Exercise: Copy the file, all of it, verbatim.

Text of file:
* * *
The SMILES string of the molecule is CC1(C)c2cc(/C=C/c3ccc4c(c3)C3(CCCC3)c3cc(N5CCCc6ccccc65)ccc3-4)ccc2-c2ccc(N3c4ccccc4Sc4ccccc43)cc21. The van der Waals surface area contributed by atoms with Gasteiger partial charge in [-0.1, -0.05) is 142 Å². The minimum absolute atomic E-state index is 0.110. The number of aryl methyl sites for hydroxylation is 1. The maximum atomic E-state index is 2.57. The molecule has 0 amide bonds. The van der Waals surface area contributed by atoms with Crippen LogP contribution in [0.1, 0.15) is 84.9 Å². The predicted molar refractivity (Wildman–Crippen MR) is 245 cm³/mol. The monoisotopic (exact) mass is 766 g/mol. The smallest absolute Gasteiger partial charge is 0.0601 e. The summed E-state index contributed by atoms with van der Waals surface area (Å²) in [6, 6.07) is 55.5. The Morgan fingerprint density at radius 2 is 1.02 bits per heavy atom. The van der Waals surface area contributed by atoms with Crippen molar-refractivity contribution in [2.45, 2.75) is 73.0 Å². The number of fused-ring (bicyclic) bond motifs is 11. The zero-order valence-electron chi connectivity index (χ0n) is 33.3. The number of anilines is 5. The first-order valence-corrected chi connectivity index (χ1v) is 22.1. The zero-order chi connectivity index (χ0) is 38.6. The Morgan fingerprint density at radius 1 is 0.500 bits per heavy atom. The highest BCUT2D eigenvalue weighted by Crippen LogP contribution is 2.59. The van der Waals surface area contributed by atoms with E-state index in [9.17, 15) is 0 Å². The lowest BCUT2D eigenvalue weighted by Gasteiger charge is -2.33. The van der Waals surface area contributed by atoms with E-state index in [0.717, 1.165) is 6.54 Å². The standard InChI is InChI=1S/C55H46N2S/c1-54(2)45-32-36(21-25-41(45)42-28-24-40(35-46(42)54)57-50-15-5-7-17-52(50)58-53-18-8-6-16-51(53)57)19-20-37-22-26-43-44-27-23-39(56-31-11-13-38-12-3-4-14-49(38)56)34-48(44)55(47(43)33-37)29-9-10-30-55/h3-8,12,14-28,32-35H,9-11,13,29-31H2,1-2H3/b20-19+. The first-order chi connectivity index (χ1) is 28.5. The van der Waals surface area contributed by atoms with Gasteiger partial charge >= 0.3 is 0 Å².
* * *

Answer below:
The SMILES string of the molecule is CC1(C)c2cc(/C=C/c3ccc4c(c3)C3(CCCC3)c3cc(N5CCCc6ccccc65)ccc3-4)ccc2-c2ccc(N3c4ccccc4Sc4ccccc43)cc21. The van der Waals surface area contributed by atoms with Gasteiger partial charge in [-0.1, -0.05) is 142 Å². The minimum absolute atomic E-state index is 0.110. The number of aryl methyl sites for hydroxylation is 1. The maximum atomic E-state index is 2.57. The molecule has 0 amide bonds. The van der Waals surface area contributed by atoms with Crippen LogP contribution in [0.1, 0.15) is 84.9 Å². The predicted molar refractivity (Wildman–Crippen MR) is 245 cm³/mol. The monoisotopic (exact) mass is 766 g/mol. The smallest absolute Gasteiger partial charge is 0.0601 e. The summed E-state index contributed by atoms with van der Waals surface area (Å²) in [6, 6.07) is 55.5. The Morgan fingerprint density at radius 2 is 1.02 bits per heavy atom. The van der Waals surface area contributed by atoms with Crippen molar-refractivity contribution in [2.45, 2.75) is 73.0 Å². The number of fused-ring (bicyclic) bond motifs is 11. The zero-order valence-electron chi connectivity index (χ0n) is 33.3. The number of anilines is 5. The first-order valence-corrected chi connectivity index (χ1v) is 22.1. The zero-order chi connectivity index (χ0) is 38.6. The Morgan fingerprint density at radius 1 is 0.500 bits per heavy atom. The highest BCUT2D eigenvalue weighted by Crippen LogP contribution is 2.59. The van der Waals surface area contributed by atoms with E-state index in [9.17, 15) is 0 Å². The lowest BCUT2D eigenvalue weighted by Gasteiger charge is -2.33. The van der Waals surface area contributed by atoms with E-state index in [0.717, 1.165) is 6.54 Å². The standard InChI is InChI=1S/C55H46N2S/c1-54(2)45-32-36(21-25-41(45)42-28-24-40(35-46(42)54)57-50-15-5-7-17-52(50)58-53-18-8-6-16-51(53)57)19-20-37-22-26-43-44-27-23-39(56-31-11-13-38-12-3-4-14-49(38)56)34-48(44)55(47(43)33-37)29-9-10-30-55/h3-8,12,14-28,32-35H,9-11,13,29-31H2,1-2H3/b20-19+. The first-order chi connectivity index (χ1) is 28.5. The van der Waals surface area contributed by atoms with Gasteiger partial charge >= 0.3 is 0 Å².